By David Lindsey Attorney of David Lindsey, Attorney at Law posted in Federal Sentencing Law on Tuesday, October 9, 2012.
A hidden result of the inmate-phone industry is widespread discrimination in federal sentencing law, because the rates effectively disallow phone calls between inmates and their families who cannot afford the exorbitant price of a phone call.
The FCC has agreed, under pressure from a collection of civil rights and religious groups as well as members of Congress, to take up the question of these exorbitant rates. Martha Wright, an elderly blind grandmother who could not afford to maintain contact with her incarcerated grandson, initially petitioned them in 2003. The question has received more attention of late with the release of “Middle of Nowhere”, an award-winning film about a woman’s struggle to maintain her relationship with her husband.
The phone calls, which can run as much as $17 for fifteen minutes, are controlled by a select group of providers who bid for exclusive contracts to a prison, in exchange for paying nearly two-thirds of the calling charges to the prison operators. Officials claim that these fees cover the cost of maintaining the higher security these calls require. The resulting discrimination in federal sentencing law punishes those without the means to pay for these calls.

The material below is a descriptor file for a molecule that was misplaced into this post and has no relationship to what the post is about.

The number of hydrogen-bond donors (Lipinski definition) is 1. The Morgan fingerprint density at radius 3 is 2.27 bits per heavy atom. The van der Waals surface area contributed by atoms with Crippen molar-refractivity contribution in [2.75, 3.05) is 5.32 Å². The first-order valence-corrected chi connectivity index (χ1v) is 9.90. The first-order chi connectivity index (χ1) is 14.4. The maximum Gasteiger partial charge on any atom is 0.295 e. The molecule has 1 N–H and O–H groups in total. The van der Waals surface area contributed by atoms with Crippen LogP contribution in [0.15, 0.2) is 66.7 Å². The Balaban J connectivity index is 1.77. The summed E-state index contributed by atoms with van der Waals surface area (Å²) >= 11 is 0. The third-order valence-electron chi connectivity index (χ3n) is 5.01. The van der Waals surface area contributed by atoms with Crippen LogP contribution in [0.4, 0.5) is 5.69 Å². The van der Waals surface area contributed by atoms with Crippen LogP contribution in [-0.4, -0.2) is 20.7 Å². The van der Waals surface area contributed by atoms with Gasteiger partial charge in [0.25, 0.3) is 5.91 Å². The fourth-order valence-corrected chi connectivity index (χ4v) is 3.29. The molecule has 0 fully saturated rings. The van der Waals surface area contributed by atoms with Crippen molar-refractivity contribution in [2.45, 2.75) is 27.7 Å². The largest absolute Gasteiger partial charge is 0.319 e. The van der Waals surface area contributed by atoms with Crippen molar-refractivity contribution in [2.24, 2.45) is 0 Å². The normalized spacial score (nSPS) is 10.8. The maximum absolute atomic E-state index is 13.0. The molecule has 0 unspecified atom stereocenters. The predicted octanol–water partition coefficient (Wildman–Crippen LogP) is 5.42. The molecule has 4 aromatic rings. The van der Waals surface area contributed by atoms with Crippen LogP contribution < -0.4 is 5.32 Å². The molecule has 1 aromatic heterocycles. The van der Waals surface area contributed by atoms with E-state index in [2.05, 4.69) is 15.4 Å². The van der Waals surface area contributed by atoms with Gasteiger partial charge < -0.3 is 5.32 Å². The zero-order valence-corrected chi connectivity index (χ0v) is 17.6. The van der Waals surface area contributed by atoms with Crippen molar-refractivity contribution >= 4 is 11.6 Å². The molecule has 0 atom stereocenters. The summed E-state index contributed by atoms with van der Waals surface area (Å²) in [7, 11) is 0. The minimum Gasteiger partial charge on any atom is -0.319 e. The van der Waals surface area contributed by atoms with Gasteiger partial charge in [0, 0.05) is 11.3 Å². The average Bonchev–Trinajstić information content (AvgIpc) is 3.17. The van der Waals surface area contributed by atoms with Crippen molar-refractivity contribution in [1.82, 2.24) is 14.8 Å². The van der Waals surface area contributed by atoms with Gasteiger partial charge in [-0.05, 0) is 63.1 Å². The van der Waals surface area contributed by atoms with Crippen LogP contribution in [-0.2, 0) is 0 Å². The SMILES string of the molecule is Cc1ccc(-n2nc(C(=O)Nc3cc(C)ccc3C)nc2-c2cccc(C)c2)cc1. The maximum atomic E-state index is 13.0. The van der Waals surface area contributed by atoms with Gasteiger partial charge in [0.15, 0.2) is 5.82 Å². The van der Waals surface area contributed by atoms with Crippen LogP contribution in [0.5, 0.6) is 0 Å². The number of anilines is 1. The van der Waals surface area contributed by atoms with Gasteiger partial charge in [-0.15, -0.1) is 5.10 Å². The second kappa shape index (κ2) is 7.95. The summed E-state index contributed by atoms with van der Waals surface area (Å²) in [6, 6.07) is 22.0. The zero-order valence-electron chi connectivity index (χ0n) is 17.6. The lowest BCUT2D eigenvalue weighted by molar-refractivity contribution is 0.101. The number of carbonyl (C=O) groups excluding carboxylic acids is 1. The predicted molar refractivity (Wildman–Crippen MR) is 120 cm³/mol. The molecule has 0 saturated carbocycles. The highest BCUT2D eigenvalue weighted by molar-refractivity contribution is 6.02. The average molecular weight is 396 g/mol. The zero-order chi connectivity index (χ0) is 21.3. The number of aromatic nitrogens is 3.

The high fees make it increasingly difficult for prisoners to maintain contact with their loved ones, and many believe this increases the likelihood that the inmate will return to prison. At a 2010 Comgressional hearing, the director of the Justice Policy Center at the Urban Institute testified that contact while in prison reinforces ties between inmates and their families, giving the prisoners a greater stake in good behavior.
There is no guarantee that the hearing will lead the FCC to take action, but it is a sign of hope for people like Martha Wright, who are fighting to keep their families together.